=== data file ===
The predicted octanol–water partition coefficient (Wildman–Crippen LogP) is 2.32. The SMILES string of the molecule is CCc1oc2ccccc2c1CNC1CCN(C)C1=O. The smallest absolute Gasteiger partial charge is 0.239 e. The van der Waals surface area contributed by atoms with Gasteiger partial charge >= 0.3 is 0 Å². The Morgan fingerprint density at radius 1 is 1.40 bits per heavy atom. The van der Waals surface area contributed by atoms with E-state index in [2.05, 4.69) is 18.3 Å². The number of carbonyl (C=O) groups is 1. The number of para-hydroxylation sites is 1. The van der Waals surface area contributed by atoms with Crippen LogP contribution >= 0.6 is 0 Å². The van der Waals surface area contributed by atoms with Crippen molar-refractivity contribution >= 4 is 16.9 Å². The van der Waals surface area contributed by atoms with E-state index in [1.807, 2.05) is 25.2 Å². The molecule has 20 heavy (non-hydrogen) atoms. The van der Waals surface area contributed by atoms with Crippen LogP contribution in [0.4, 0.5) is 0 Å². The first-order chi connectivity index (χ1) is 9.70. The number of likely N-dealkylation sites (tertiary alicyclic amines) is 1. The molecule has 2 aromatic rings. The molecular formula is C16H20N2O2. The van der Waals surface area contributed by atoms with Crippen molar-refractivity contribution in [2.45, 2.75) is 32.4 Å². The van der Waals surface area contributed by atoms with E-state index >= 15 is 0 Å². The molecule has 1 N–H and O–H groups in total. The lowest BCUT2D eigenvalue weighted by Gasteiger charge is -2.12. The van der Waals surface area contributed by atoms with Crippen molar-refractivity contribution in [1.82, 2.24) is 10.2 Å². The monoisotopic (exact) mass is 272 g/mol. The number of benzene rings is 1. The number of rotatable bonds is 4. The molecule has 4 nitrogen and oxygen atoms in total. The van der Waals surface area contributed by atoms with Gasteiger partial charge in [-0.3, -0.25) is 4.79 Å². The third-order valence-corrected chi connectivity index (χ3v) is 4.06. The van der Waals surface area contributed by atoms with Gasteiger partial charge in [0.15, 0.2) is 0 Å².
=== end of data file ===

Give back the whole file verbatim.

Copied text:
The predicted octanol–water partition coefficient (Wildman–Crippen LogP) is 2.32. The SMILES string of the molecule is CCc1oc2ccccc2c1CNC1CCN(C)C1=O. The smallest absolute Gasteiger partial charge is 0.239 e. The van der Waals surface area contributed by atoms with Gasteiger partial charge >= 0.3 is 0 Å². The Morgan fingerprint density at radius 1 is 1.40 bits per heavy atom. The van der Waals surface area contributed by atoms with E-state index in [2.05, 4.69) is 18.3 Å². The number of carbonyl (C=O) groups is 1. The number of para-hydroxylation sites is 1. The van der Waals surface area contributed by atoms with Crippen LogP contribution >= 0.6 is 0 Å². The van der Waals surface area contributed by atoms with Crippen molar-refractivity contribution >= 4 is 16.9 Å². The van der Waals surface area contributed by atoms with E-state index in [1.807, 2.05) is 25.2 Å². The molecule has 20 heavy (non-hydrogen) atoms. The van der Waals surface area contributed by atoms with Crippen LogP contribution in [0.4, 0.5) is 0 Å². The first-order chi connectivity index (χ1) is 9.70. The number of likely N-dealkylation sites (tertiary alicyclic amines) is 1. The molecule has 2 aromatic rings. The molecular formula is C16H20N2O2. The van der Waals surface area contributed by atoms with Crippen molar-refractivity contribution in [2.45, 2.75) is 32.4 Å². The van der Waals surface area contributed by atoms with E-state index >= 15 is 0 Å². The molecule has 1 N–H and O–H groups in total. The lowest BCUT2D eigenvalue weighted by Gasteiger charge is -2.12. The van der Waals surface area contributed by atoms with Crippen molar-refractivity contribution in [1.82, 2.24) is 10.2 Å². The monoisotopic (exact) mass is 272 g/mol. The number of benzene rings is 1. The number of rotatable bonds is 4. The molecule has 4 nitrogen and oxygen atoms in total. The van der Waals surface area contributed by atoms with Gasteiger partial charge in [-0.3, -0.25) is 4.79 Å². The third-order valence-corrected chi connectivity index (χ3v) is 4.06. The van der Waals surface area contributed by atoms with Gasteiger partial charge in [0.15, 0.2) is 0 Å².